Uterine fibroids are very common
It’s estimated that 20-50% of women of reproductive age have uterine fibroids, which may range in size from as small as a pea to as big as a grapefruit. We look at the causes, symptoms and treatment of these often benign growths.
What are uterine fibroids?
‘Fibroids are a condition that affects the uterus muscle layers. They are benign growths that may affect fertility,’ explains Dr Sibusiso Nhlapo, a gynaecologist and obstetrician at Mediclinic Secunda.
‘Medically, uterine fibroids are also called uterine leiomyoma, myoma or fibromyoma,’ adds Dr Ameera Adam, a gynaecologist and obstetrician at Constantiaberg Mediclinic. In more than 99% of fibroid cases, the tumours are benign, meaning non-cancerous.
What causes uterine fibroids?
The cause hasn’t been definitely established, although their formation is probably influenced by hormonal stimuli, especially by oestrogen.
What are the symptoms?
There are often no symptoms at all, although ‘abnormal and excessive endometrial [menstrual] bleeding’ could be a telltale sign, says Dr Adam. Larger fibroids can cause pressure and pain. Frequent urination, lower-back pain and pain during intercourse are other possible symptoms.
How are uterine fibroids diagnosed?
‘A routine gynaecological examination should include an abdominal and vaginal ultrasound to exclude fibroids, and if they are present, to determine their position,’ says Dr Adam.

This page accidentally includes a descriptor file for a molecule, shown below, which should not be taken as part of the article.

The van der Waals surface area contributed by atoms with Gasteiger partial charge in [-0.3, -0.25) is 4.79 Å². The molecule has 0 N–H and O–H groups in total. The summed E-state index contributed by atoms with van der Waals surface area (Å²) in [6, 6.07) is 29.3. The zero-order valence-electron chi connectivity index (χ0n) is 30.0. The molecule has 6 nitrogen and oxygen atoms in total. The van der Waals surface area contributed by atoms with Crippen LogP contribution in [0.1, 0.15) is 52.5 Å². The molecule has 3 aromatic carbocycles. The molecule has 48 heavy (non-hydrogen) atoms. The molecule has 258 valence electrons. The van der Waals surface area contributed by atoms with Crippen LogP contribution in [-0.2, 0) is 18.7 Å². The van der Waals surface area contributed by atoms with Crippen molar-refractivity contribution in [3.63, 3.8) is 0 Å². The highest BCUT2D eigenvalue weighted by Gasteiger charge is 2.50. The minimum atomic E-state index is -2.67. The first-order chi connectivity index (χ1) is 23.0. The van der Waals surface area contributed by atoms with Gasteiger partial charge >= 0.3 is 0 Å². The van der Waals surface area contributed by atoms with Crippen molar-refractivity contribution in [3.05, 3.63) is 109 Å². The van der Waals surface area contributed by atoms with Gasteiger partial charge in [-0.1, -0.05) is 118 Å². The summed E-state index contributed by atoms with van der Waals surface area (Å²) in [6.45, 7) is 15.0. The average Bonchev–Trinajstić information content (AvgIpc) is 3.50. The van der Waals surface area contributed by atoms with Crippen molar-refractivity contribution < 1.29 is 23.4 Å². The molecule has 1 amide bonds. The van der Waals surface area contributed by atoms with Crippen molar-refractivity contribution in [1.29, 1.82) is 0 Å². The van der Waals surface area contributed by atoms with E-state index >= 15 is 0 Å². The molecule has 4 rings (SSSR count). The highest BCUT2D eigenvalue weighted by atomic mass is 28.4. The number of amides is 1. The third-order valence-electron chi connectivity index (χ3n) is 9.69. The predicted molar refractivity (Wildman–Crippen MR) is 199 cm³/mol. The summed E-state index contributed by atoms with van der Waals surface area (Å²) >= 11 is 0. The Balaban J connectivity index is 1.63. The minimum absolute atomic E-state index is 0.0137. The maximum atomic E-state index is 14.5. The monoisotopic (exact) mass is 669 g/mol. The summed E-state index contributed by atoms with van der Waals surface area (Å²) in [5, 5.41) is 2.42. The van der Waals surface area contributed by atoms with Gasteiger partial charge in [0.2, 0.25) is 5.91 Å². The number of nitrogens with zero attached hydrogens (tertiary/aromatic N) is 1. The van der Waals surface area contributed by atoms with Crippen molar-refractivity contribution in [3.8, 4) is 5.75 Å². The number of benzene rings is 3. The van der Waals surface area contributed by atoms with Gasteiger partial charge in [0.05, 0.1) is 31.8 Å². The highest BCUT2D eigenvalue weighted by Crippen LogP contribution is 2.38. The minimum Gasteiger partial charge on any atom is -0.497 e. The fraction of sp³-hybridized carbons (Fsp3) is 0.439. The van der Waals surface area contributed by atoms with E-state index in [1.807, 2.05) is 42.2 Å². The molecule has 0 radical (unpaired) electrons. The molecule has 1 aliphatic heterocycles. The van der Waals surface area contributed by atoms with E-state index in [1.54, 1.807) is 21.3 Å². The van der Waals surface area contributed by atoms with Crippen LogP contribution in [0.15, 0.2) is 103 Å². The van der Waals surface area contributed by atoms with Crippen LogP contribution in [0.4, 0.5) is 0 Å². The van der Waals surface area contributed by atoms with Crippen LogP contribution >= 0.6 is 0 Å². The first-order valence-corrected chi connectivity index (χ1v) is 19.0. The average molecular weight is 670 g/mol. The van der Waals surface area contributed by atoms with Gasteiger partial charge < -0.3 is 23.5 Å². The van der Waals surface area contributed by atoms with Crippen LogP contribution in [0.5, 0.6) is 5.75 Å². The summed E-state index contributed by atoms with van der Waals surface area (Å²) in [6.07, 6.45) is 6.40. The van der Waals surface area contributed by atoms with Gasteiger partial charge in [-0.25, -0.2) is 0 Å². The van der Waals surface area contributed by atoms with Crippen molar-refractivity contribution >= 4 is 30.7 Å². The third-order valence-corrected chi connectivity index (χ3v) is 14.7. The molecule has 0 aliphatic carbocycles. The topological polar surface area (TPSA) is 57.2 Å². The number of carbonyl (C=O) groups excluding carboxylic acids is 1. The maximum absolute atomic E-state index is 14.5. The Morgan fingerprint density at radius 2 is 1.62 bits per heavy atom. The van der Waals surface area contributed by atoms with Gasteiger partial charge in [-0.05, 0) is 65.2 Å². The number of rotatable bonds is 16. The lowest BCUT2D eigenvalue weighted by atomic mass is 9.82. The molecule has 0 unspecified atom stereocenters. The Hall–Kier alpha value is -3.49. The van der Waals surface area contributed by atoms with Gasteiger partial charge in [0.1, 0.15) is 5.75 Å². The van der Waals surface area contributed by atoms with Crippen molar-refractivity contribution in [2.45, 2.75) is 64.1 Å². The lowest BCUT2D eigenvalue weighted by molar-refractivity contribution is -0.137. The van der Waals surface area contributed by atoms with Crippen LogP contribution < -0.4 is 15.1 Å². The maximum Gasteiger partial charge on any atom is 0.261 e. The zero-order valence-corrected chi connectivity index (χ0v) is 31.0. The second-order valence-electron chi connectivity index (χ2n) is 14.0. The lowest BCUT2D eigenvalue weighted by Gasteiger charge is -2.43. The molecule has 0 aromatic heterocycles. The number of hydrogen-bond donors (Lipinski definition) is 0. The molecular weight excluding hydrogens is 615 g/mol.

‘Sonohysterogram and hysteroscopy are the optimal diagnostic tools,’ she adds. Sonohysterography is a safe, painless procedure to look at the inside of the uterus using sound waves, while hysteroscopy involves a thin, lighted tube inserted into the vagina to examine the cervix and inside of the uterus.
Dr Adam notes that transvaginal ultrasound, which is done by inserting an ultrasound wand into the vagina, and which was once thought to be an accurate diagnostic tool for intrauterine pathology, is no longer considered accurate enough.
Do uterine fibroids cause infertility?
This depends on the size and location of the fibroid, says Dr Adam. Statistics published in a 2012 study in Obstetrics & Gynecology Clinics of North America showed that fibroids are found in only 5-10% of women who are struggling to conceive, and may be the standalone cause of infertility in only 1-2% of women.
Is any specific group of women more prone to uterine fibroids?
No, but fibroids mainly affect women in their childbearing years. ‘Fibroids shouldn’t present as a clinical problem before puberty and shouldn’t grow after menopause,’ says Dr Adam.
Women who are obese seem to be at an increased risk, although the reasons for this are not clearly understood.
What are the treatment options?
‘If the fibroids are small and asymptomatic, conservative treatment can be followed,’ says Dr Adam. This includes the patient taking anti-inflammatory painkillers; gonadotropin-releasing hormone (GnRH) agonists, which lower levels of oestrogen and trigger a ‘medical menopause’; anti-hormonal agents that oppose oestrogen; and anti-progestins, which block the action of progesterone.
Surgery may be an option if:
- the fibroid is larger than or similar to the size of the uterus in a pregnancy at 14 weeks
- is causing pain or heavy persistent heavy bleeding, or
- is causing infertility.
Surgery comes with its own risks, however. An abdominal or laparoscopic myomectomy, which is a minimally invasive procedure in which the surgeon makes a small incision near the bellybutton, then accesses and removes any fibroids through it, can cause infection or damage to internal organs.
‘Also of concern for women who are struggling to conceive is the high rate of post-operative adhesion [formation of scar tissue],’ Dr Adam adds. ‘The added risks of uterine rupture and increased likelihood of Caesarean section means there are many reasons to be wary of myomectomy for unclear indications.’
Uterine artery embolisation (also called uterine fibroid embolisation, or UFE) cuts off the blood supply to the fibroids, thus shrinking them, and may reduce fibroid-related symptoms.